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18 posts from November 1, 2012

November 01, 2012

President Obama's Sunday reelection rally set for McArthur High School in Hollywood

From a press release:

Grassroots Event with President Obama in Hollywood, Florida

EVENT LOCATION: McArthur High School Football Field (6501 Hollywood Blvd. Hollywood FL, 33204) DOORS OPEN: 12:30 PM EST, Sunday, November 4th, 2012 Ticket Distribution Information for Members of the Public: Tickets are still available for the President’s event in Hollywood, Florida. The event is free and open to the public, but tickets are required for entrance.

Tickets are available online at http://OFA.BO/Hollywood. Tickets are also available at the following locations beginning tomorrow, Friday, November 2nd beginning at 10:00 AM EST.

Gov. Rick Scott not likely to extend early voting

Citing long lines, a former Miami Beach state senator, the Florida Democratic Party and the League of Women Voters of Florida urged Gov. Rick Scott on Thursday to extend early voting.

But don’t expect the effort to go anywhere.

Top Republican officials in Tallahassee said Thursday an extension isn’t needed. And in Miami-Dade, the county with the longest lines, the office of Mayor Carlos Gimenez, a Republican who appoints the elections supervisor, said he has no plans to ask the governor for more time.

The likely result: more long lines for early voters and long lines for Election Day voters on Tuesday.

Other early glitches have been reported, too. Some Broward voters have seen delays in receiving their absentee ballots; the county elections supervisor’s office says every voter who has reported a missing ballot has been mailed another one.

One Broward voter encountered an unexpected wrinkle: She was purged from the voting rolls because she hadn’t voted in so long and because she didn’t respond to certified mail that warned her she would be removed because she had been so inactive, according to the elections office.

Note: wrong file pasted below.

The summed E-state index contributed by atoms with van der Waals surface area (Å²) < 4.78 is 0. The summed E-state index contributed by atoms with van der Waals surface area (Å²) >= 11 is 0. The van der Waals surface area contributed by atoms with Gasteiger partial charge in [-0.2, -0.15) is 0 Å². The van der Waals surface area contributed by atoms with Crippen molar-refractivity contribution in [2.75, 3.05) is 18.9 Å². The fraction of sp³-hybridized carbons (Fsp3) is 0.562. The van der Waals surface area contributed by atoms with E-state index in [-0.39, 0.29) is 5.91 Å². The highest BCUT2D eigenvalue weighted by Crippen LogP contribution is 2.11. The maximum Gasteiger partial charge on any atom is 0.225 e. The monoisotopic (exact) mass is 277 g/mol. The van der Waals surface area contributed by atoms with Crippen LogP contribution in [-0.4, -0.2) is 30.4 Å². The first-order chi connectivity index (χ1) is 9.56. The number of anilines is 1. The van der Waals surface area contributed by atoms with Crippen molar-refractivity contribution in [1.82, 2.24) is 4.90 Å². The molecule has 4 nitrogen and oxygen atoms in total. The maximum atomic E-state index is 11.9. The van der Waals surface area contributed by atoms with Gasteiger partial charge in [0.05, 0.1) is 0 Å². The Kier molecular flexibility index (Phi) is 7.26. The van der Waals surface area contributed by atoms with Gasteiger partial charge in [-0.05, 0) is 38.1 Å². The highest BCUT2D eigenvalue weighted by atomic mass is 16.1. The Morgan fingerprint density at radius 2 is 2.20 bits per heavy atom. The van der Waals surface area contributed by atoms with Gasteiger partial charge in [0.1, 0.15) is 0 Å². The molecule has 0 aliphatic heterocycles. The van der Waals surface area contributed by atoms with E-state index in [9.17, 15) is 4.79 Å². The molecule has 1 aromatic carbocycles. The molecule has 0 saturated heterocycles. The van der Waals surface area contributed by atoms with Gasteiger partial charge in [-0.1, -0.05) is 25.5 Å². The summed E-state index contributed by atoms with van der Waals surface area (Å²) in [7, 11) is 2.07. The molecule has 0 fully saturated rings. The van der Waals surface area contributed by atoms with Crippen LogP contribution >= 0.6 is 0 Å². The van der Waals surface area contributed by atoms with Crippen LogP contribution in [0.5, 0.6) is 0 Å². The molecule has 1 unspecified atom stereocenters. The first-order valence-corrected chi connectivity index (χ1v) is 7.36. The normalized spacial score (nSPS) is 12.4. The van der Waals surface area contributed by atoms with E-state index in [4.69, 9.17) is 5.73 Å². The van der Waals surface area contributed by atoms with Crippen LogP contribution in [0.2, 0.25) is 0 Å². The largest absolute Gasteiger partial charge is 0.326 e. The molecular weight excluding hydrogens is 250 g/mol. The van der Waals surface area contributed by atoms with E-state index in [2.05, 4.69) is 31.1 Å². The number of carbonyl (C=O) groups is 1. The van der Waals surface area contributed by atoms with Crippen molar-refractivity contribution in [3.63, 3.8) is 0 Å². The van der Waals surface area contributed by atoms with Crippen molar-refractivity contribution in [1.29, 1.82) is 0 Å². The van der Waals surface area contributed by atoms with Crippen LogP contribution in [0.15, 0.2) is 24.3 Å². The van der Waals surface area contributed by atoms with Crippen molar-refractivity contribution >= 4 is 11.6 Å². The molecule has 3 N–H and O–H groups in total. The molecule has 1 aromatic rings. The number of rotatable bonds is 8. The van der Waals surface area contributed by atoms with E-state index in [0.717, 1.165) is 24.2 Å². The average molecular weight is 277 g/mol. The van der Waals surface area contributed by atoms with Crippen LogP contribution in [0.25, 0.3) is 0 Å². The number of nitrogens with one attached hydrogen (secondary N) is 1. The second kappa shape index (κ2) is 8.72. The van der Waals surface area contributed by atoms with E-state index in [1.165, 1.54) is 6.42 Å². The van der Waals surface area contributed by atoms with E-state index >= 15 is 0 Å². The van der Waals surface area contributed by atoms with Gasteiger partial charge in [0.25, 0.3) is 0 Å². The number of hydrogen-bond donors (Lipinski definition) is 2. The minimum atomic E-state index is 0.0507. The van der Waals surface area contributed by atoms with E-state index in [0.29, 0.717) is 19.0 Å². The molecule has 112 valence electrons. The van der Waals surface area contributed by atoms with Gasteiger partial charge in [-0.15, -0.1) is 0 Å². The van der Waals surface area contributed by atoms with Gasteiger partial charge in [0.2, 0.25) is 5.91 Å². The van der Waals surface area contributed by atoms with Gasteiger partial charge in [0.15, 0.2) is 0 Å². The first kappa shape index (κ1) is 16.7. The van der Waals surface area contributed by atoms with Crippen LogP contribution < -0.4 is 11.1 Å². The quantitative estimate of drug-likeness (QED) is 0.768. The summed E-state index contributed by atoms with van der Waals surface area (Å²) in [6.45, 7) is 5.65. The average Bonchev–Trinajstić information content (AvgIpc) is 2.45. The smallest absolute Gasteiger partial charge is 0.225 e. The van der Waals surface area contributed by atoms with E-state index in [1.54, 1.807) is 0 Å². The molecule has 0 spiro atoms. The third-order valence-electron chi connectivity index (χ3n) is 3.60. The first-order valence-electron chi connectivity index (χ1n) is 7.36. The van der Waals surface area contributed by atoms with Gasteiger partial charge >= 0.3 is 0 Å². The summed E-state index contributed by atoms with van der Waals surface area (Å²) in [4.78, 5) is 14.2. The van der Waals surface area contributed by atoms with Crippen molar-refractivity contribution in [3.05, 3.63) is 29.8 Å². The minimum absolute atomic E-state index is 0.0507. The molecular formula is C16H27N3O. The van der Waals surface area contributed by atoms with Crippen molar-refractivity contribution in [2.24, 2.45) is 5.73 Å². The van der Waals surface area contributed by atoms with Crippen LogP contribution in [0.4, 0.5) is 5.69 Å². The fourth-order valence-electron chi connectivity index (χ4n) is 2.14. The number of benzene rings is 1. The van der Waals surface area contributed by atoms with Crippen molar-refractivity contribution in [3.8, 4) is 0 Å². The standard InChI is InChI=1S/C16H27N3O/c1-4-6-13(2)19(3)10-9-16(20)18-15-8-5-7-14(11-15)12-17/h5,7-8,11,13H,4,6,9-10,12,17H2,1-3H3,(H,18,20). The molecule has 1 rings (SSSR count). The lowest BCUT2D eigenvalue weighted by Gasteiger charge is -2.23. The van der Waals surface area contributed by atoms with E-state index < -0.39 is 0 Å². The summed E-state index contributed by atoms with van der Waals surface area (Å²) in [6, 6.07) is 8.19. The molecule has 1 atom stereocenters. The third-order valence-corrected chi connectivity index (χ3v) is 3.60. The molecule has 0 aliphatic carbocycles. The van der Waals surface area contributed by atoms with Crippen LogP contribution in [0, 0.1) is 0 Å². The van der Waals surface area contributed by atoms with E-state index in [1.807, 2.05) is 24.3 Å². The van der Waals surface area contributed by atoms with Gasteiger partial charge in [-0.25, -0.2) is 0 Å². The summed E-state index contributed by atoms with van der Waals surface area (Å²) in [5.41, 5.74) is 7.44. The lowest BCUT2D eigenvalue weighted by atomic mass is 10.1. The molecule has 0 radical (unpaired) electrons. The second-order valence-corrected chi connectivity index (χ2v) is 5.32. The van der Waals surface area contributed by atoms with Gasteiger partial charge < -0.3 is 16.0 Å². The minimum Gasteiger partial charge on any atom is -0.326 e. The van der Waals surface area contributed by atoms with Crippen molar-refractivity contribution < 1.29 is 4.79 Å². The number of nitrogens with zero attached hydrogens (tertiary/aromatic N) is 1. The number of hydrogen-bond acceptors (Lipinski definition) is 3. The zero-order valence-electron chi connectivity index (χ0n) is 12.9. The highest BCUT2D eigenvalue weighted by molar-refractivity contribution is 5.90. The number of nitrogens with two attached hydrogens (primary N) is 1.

But the focus remained on in-person early voting, where voters are still facing three-hour waits at some Miami-Dade polling sites.

More than 3 million Floridians had voted early or by mail through Wednesday evening. Democrats lead in early voting, while Republicans hold the edge in absentee voting.

Between the first day of early voting Saturday and Wednesday, Broward averaged more than 28,400 voters a day. Miami-Dade averaged more than 26,300.

ACLU piles on another drug testing suit

From News Service of Florida

Hours after arguing another drug testing case before a federal appellate court in Atlanta, the ACLU of Florida announced Thursday it has filed a separate federal lawsuit in Pensacola for a DeFuniak Springs employee fired for refusing to take a random drug test required by the city.

Filed Wednesday in the U.S. District Court in Pensacola, the lawsuit challenges a 2010 city ordinance that requires city employees to submit to random urine tests in order to keep their jobs.

When his name came up in September for random testing, City Planner Greg Scoville declined to participate, according to the complaint. He was fired in September.

"Working for the government does not mean you surrender your constitutional rights for that privilege,” said ACLU staff attorney Benjamin Stevenson, in a statement Thursday. “While some private employers may not hold themselves to the same standards, the U.S. Constitution protects us from government intrusions, so when your employer is the government, the Constitution applies at the work place too."


Benghazi, Sandy and the politics of disaster

Blown away by Hurricane Sandy: News of the Sept. 11 attacks in Benghazi, Libya.

But the coverage is returning as Sandy’s floodwater’s recede and Republicans press the Obama Administration for more answers about the deadly attacks in the Middle East.